Since graduating from Bradford University with an honours degree in occupational therapy, Shamim has worked for three years in rehabilitation case management.
Having worked as a locum in the NHS for many years – with a midway break in the private sector that suggested that the corporate sector was ‘not for her’ – she found HCML during maternity leave. They gave her the opportunity to work from home and happily re-united her with her old University contact, Peter Clark, who had designed HCML’s occupational rehabilitation service. She realised she could do good health work here. As she says: “There is always a solution to a problem and it’s my job to find the right one”. She explains what her work looks like.
Q1 What does a typical working day/week/month look like?
A1 I start work after sorting out my four-year old boy for school and doing the school drop. I work from home most days but also travel up and down the UK for meetings and assessments. My role involves case management, doing telephonic and face to face assessments, liaising with customer employers and HR to answer queries, provide guidance and support. I manage key accounts for HCML. As a clinical lead I am available to customer employers and HCML’s corporate team to field clinical queries. Some days I’m writing reports, others I’m on the phone problem-solving. I plan my week, but an customer crisis will throw it in the air. Once I finish work I go into full time mum mode. Family support is good but I do have ‘mum guilt’ when I’m travelling and can’t be at home in time for when he finishes school.
Q2 Do you have a personal mission that fires you up each day to deliver your best?
A2 I think words like ‘mission’ are management speak. What drives me on is the thought of helping someone do their job to the best of their ability and if they can’t do that, then try find a way out for them without causing distress. The challenges both employers and employees face with absence management and work-sustainability can be resolved in most cases. Knowing that I can help make this process a little easier for either keeps me going. I was raised to believe that when you do a job, whether paid or unpaid, you give it your all.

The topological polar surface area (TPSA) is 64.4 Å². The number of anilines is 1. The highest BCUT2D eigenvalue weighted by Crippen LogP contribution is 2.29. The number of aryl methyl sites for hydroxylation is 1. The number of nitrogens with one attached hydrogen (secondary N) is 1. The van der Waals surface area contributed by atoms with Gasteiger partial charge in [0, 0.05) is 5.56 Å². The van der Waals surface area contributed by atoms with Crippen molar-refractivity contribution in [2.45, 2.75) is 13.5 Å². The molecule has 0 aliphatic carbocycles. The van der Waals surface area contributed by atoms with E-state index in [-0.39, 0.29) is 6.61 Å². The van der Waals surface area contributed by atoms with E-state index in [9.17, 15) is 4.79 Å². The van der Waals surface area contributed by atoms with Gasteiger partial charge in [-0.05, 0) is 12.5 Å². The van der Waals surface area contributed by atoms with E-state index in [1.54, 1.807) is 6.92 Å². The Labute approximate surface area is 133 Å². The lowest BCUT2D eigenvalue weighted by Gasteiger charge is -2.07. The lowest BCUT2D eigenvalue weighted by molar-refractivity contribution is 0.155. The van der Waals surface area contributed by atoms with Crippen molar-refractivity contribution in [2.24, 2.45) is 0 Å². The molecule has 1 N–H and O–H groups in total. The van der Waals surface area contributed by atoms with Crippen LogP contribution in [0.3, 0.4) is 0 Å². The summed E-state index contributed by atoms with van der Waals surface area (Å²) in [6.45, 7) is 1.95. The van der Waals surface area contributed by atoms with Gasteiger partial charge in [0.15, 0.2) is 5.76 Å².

Q3 What gives you real job satisfaction?
A3 Knowing that I have made even the slightest difference to someone’s life. Getting comments like “thanks Shamim that advice really helped me manage that employee because I was really struggling” or “the adjustments you recommended really helped and the employee is back at work”. Sometimes it’s simple things like introducing people to a helpful service that they didn’t know about or clearing all my email queries by 10am.
Q4 Who is at the heart of what you do?
A4 Without hesitating it’s ‘the employee’. Although our end client is the employer, as an OT, my duty of care ultimately is to the employee and then the employer. The employee becomes our ‘rehabilitation client’ where I have a duty of care to them to make recommendations in their best interest while supporting the employer by ensuring that my recommended adjustments are reasonable for them. It can get a bit tricky sometimes, but as an OT, I must find that balance.
Q5 When you see a barrier to getting things done, how do you typically respond?
A5 I pick up the phone to the employer or the employee and have an open and honest conversation. I then provide a couple of resolution options which works in the best interest of both parties. Negotiation is key.
Q6 When you talk about your work as a case manager, what surprises people who don’t know this work?
A6 The fact that I work from home and am part time. Everyone is always surprised by this and that I can look after my child without worrying about childcare costs because I work around him. Also, the fact it takes me all over the country and I get to visit random places to see people. On a professional level though, my OT friends didn’t know that they can still be OTs and work as case managers because It is so versatile.
Q7 What do you do outside of work?
A7 As a mum and a wife, spending time with family is a big part of it. I’m also the founder of “Food for Thought - Our Family Project” which provides hot meals to anyone who needs them in Blackburn every Sunday. We provide all types of support to individuals, families and organisations to help them become independent and integrate within society while focusing on tackling food poverty. The project has run successfully for five years and we have expanded our support to overseas work on education, empowerment and food poverty. We have a team of volunteers who help keep the workload down and an amazing charity we work with who help with complicated things like accounts! As my colleagues at HCML will know, spreadsheets are not my thing. Information on the charity can be found at https://twitter.com/FFTCharity